Abstracts -SNSS Seminar on Neutron Spectroscopy
SNSS Seminar on Neutron Spectroscopy
At SNSS we aim to strengthen our community by fostering new collaborations and showcasing the excellent science already taking place. Our ongoing seminar series focuses on the science facilitated by the first ESS beamlines, to highlight the existing strengths with the national and international communities and initiate collaborations for the future.
On November 16 at 13.00-15.00 our fifth seminar will take place and focus on neutron spectroscopy. The seminar will be held on zoom and the program is featured by a mix of internationally established experts as well as young, early career, scientists in neutron spectroscopy. The speakers and abstracts for the seminar are:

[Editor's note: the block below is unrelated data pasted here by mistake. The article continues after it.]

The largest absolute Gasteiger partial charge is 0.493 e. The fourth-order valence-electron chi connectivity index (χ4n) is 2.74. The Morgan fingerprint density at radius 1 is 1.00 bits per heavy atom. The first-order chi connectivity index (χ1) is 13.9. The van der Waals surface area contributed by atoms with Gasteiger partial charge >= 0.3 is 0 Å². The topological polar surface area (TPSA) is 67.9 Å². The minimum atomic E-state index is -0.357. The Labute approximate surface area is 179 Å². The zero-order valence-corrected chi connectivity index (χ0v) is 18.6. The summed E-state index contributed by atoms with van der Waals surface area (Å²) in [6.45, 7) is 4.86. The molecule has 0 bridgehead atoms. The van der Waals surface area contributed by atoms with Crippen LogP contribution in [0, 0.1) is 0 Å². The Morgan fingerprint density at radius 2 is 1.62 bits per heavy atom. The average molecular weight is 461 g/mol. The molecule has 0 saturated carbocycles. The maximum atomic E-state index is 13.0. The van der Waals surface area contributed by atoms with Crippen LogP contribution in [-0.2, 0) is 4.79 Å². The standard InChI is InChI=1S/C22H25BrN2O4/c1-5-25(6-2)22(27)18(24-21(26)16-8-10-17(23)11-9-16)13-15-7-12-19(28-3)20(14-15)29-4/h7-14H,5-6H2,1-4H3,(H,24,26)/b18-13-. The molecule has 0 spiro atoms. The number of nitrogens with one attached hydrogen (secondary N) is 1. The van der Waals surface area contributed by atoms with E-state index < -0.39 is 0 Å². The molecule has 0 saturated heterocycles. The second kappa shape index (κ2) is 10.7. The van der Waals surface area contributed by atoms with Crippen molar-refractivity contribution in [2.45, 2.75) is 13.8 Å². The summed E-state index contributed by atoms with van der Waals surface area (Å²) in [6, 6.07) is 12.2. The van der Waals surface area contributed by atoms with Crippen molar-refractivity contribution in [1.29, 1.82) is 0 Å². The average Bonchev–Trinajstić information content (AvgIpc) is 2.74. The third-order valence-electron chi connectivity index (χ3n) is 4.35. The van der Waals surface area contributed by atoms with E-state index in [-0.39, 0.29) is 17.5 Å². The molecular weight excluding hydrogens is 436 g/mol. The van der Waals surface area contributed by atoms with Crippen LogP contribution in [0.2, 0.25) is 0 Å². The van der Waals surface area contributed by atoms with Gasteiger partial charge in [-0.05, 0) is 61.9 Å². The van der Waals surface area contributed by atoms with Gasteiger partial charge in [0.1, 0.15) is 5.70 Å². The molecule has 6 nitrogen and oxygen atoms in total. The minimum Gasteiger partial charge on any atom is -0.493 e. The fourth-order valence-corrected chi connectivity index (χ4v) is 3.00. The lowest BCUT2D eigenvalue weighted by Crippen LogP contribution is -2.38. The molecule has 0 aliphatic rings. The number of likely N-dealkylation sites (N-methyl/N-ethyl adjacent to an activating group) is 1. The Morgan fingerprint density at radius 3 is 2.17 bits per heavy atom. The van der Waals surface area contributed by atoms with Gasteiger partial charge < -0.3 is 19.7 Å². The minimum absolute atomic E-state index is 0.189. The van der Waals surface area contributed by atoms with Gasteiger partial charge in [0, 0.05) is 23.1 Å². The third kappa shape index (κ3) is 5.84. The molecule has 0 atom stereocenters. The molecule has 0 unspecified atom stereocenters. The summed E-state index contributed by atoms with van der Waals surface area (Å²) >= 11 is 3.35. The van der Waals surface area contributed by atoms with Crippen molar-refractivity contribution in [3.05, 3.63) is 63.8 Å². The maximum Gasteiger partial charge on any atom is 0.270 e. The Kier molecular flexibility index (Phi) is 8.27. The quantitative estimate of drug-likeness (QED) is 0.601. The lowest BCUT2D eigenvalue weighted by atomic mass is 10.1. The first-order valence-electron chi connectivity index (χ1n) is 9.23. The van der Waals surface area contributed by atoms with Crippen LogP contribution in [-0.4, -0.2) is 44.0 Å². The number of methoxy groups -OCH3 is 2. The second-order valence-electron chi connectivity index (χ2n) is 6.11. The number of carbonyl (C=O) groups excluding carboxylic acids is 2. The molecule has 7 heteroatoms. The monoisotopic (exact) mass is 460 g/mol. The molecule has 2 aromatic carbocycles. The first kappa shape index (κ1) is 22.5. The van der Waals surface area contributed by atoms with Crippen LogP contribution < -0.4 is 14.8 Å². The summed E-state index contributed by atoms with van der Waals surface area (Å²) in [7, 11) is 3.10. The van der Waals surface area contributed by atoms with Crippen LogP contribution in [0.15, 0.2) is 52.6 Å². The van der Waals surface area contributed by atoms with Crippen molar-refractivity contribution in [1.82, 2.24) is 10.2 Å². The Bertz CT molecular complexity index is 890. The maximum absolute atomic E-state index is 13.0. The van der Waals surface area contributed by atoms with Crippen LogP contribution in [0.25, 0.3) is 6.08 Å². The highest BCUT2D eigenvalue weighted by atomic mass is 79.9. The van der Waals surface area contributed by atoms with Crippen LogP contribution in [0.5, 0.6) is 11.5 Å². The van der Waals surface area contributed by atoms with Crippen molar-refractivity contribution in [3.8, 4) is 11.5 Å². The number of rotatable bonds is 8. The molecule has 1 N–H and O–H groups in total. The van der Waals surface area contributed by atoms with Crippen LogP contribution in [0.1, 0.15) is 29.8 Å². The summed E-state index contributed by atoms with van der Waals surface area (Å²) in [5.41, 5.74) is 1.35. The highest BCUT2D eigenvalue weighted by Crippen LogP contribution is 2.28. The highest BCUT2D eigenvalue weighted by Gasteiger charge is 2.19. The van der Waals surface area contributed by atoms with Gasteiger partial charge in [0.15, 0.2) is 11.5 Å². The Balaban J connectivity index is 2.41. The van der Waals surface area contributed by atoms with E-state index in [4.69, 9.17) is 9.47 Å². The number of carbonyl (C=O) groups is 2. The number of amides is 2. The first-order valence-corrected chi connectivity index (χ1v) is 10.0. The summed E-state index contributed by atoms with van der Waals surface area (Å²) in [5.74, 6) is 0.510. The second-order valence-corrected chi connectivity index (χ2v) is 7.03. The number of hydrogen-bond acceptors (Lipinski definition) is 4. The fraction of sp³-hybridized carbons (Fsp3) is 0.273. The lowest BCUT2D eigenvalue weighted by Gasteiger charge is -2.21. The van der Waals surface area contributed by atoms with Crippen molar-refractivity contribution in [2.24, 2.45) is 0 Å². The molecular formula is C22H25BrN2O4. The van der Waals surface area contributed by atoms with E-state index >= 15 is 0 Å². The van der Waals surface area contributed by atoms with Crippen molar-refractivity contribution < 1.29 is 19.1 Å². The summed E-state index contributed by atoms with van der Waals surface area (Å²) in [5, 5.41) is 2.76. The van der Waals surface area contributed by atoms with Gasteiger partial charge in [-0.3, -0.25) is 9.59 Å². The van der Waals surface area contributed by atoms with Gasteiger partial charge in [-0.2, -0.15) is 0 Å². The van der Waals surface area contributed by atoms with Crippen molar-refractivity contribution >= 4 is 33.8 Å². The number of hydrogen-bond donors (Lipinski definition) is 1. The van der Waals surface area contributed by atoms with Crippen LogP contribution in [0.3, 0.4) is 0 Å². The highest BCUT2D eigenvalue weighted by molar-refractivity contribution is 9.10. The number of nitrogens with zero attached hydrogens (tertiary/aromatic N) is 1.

13.05 – 13.35. Dr. Stewart Parker, Instrument Scientist at the ISIS Neutron Facility, U.K.
Inelastic neutron scattering and its applications. – In this talk, I will give a brief introduction to neutron scattering in general and then discuss inelastic neutron scattering (vibrational spectroscopy with neutrons, INS) in more detail. Using examples from molecular spectroscopy, hydrogen storage materials and catalysis, I will illustrate how the unique capabilities of INS can be used to observe vibrational modes that are inaccessible to infrared and Raman spectroscopy, distinguish fundamentals from higher order transitions and quantify the amount and type of hydrogen present in, or on, a material.
13.35 – 13.55. MSc. Elisabetta Nocerino, PhD student at Royal Institute of Technology, Sweden